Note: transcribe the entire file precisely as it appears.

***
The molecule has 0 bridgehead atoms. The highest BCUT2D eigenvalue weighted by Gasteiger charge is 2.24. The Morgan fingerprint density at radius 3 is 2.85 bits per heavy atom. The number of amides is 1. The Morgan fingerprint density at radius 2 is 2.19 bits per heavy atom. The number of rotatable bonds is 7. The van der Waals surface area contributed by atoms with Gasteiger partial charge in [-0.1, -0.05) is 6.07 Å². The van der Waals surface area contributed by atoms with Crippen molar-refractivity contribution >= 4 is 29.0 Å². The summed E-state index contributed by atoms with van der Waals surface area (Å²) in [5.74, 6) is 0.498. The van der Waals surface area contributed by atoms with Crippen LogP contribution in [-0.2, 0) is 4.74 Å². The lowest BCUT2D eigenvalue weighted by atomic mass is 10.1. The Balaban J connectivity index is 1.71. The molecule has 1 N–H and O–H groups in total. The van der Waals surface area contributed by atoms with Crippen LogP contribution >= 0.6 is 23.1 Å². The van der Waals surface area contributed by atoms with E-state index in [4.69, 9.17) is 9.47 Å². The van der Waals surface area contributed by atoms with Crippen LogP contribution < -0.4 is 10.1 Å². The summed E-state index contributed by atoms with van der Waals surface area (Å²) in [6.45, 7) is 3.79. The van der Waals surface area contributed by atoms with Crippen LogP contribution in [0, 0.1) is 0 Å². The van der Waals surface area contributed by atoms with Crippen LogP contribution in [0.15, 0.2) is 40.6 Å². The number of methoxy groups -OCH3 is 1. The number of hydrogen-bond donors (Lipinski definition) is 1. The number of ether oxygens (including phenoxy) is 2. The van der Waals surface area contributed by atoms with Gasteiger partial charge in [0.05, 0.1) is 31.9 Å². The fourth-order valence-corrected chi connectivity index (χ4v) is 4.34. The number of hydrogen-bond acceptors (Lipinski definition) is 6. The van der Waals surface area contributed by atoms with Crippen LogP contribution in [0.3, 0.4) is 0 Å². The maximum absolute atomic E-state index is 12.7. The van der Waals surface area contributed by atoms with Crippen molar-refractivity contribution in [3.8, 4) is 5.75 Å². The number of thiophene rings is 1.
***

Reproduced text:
The molecule has 0 bridgehead atoms. The highest BCUT2D eigenvalue weighted by Gasteiger charge is 2.24. The Morgan fingerprint density at radius 3 is 2.85 bits per heavy atom. The number of amides is 1. The Morgan fingerprint density at radius 2 is 2.19 bits per heavy atom. The number of rotatable bonds is 7. The van der Waals surface area contributed by atoms with Gasteiger partial charge in [-0.1, -0.05) is 6.07 Å². The van der Waals surface area contributed by atoms with Crippen molar-refractivity contribution >= 4 is 29.0 Å². The summed E-state index contributed by atoms with van der Waals surface area (Å²) in [5.74, 6) is 0.498. The van der Waals surface area contributed by atoms with Crippen LogP contribution in [-0.2, 0) is 4.74 Å². The lowest BCUT2D eigenvalue weighted by atomic mass is 10.1. The Balaban J connectivity index is 1.71. The molecule has 1 N–H and O–H groups in total. The van der Waals surface area contributed by atoms with Crippen LogP contribution >= 0.6 is 23.1 Å². The van der Waals surface area contributed by atoms with E-state index in [4.69, 9.17) is 9.47 Å². The van der Waals surface area contributed by atoms with Crippen LogP contribution < -0.4 is 10.1 Å². The summed E-state index contributed by atoms with van der Waals surface area (Å²) in [6.45, 7) is 3.79. The van der Waals surface area contributed by atoms with Crippen LogP contribution in [0, 0.1) is 0 Å². The van der Waals surface area contributed by atoms with Crippen LogP contribution in [0.15, 0.2) is 40.6 Å². The number of methoxy groups -OCH3 is 1. The number of hydrogen-bond donors (Lipinski definition) is 1. The number of ether oxygens (including phenoxy) is 2. The van der Waals surface area contributed by atoms with Gasteiger partial charge in [0.05, 0.1) is 31.9 Å². The fourth-order valence-corrected chi connectivity index (χ4v) is 4.34. The number of hydrogen-bond acceptors (Lipinski definition) is 6. The van der Waals surface area contributed by atoms with Crippen LogP contribution in [0.3, 0.4) is 0 Å². The maximum absolute atomic E-state index is 12.7. The van der Waals surface area contributed by atoms with Crippen molar-refractivity contribution in [3.8, 4) is 5.75 Å². The number of thiophene rings is 1.